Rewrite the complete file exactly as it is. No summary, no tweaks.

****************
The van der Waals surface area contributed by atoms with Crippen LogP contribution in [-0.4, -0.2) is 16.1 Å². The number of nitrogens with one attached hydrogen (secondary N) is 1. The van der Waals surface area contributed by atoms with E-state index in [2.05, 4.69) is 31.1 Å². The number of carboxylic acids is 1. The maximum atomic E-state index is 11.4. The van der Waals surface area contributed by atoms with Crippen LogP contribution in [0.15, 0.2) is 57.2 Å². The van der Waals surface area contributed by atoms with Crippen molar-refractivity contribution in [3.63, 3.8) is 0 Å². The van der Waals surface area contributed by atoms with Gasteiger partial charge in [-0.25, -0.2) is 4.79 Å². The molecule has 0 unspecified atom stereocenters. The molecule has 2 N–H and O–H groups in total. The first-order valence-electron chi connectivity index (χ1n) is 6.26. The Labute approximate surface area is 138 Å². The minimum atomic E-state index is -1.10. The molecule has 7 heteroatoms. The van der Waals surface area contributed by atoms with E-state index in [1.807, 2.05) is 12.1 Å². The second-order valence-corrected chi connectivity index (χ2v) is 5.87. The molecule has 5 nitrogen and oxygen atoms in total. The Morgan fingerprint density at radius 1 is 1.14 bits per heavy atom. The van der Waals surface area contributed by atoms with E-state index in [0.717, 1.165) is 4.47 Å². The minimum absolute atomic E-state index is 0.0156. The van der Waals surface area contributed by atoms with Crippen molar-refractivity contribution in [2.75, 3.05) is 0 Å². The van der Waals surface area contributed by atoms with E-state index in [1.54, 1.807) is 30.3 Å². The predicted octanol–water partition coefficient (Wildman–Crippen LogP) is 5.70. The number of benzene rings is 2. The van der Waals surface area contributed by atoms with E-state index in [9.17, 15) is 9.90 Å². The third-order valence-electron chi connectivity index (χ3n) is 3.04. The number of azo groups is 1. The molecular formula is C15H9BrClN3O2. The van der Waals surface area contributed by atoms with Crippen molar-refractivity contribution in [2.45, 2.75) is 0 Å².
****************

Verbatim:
The van der Waals surface area contributed by atoms with Crippen LogP contribution in [-0.4, -0.2) is 16.1 Å². The number of nitrogens with one attached hydrogen (secondary N) is 1. The van der Waals surface area contributed by atoms with E-state index in [2.05, 4.69) is 31.1 Å². The number of carboxylic acids is 1. The maximum atomic E-state index is 11.4. The van der Waals surface area contributed by atoms with Crippen LogP contribution in [0.15, 0.2) is 57.2 Å². The van der Waals surface area contributed by atoms with Crippen molar-refractivity contribution in [3.63, 3.8) is 0 Å². The van der Waals surface area contributed by atoms with Gasteiger partial charge in [-0.25, -0.2) is 4.79 Å². The molecule has 0 unspecified atom stereocenters. The molecule has 2 N–H and O–H groups in total. The first-order valence-electron chi connectivity index (χ1n) is 6.26. The Labute approximate surface area is 138 Å². The minimum atomic E-state index is -1.10. The molecule has 7 heteroatoms. The van der Waals surface area contributed by atoms with E-state index in [1.807, 2.05) is 12.1 Å². The second-order valence-corrected chi connectivity index (χ2v) is 5.87. The molecule has 5 nitrogen and oxygen atoms in total. The Morgan fingerprint density at radius 1 is 1.14 bits per heavy atom. The van der Waals surface area contributed by atoms with E-state index in [0.717, 1.165) is 4.47 Å². The minimum absolute atomic E-state index is 0.0156. The van der Waals surface area contributed by atoms with Crippen molar-refractivity contribution in [2.75, 3.05) is 0 Å². The van der Waals surface area contributed by atoms with E-state index in [1.54, 1.807) is 30.3 Å². The predicted octanol–water partition coefficient (Wildman–Crippen LogP) is 5.70. The number of benzene rings is 2. The van der Waals surface area contributed by atoms with E-state index in [9.17, 15) is 9.90 Å². The third-order valence-electron chi connectivity index (χ3n) is 3.04. The number of azo groups is 1. The molecular formula is C15H9BrClN3O2. The van der Waals surface area contributed by atoms with Crippen molar-refractivity contribution in [2.45, 2.75) is 0 Å².